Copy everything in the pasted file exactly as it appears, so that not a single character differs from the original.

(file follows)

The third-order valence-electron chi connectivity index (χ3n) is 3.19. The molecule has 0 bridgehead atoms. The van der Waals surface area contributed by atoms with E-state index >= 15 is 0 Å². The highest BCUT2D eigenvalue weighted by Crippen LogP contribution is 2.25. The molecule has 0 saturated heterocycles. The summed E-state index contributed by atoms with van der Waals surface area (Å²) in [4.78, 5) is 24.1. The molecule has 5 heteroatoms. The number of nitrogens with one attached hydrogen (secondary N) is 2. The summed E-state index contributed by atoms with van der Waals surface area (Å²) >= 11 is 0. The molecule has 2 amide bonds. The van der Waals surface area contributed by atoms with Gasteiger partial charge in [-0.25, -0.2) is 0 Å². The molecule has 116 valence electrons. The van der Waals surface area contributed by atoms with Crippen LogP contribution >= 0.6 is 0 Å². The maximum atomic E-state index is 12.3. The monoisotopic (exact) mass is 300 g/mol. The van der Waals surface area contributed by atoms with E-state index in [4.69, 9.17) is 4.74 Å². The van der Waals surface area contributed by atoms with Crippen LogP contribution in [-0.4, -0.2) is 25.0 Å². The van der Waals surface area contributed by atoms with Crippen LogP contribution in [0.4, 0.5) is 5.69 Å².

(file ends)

The third-order valence-electron chi connectivity index (χ3n) is 3.19. The molecule has 0 bridgehead atoms. The van der Waals surface area contributed by atoms with E-state index >= 15 is 0 Å². The highest BCUT2D eigenvalue weighted by Crippen LogP contribution is 2.25. The molecule has 0 saturated heterocycles. The summed E-state index contributed by atoms with van der Waals surface area (Å²) in [4.78, 5) is 24.1. The molecule has 5 heteroatoms. The number of nitrogens with one attached hydrogen (secondary N) is 2. The summed E-state index contributed by atoms with van der Waals surface area (Å²) >= 11 is 0. The molecule has 2 amide bonds. The van der Waals surface area contributed by atoms with Gasteiger partial charge in [-0.25, -0.2) is 0 Å². The molecule has 116 valence electrons. The van der Waals surface area contributed by atoms with Crippen LogP contribution >= 0.6 is 0 Å². The maximum atomic E-state index is 12.3. The monoisotopic (exact) mass is 300 g/mol. The van der Waals surface area contributed by atoms with E-state index in [4.69, 9.17) is 4.74 Å². The van der Waals surface area contributed by atoms with Crippen LogP contribution in [-0.4, -0.2) is 25.0 Å². The van der Waals surface area contributed by atoms with Crippen LogP contribution in [0.4, 0.5) is 5.69 Å².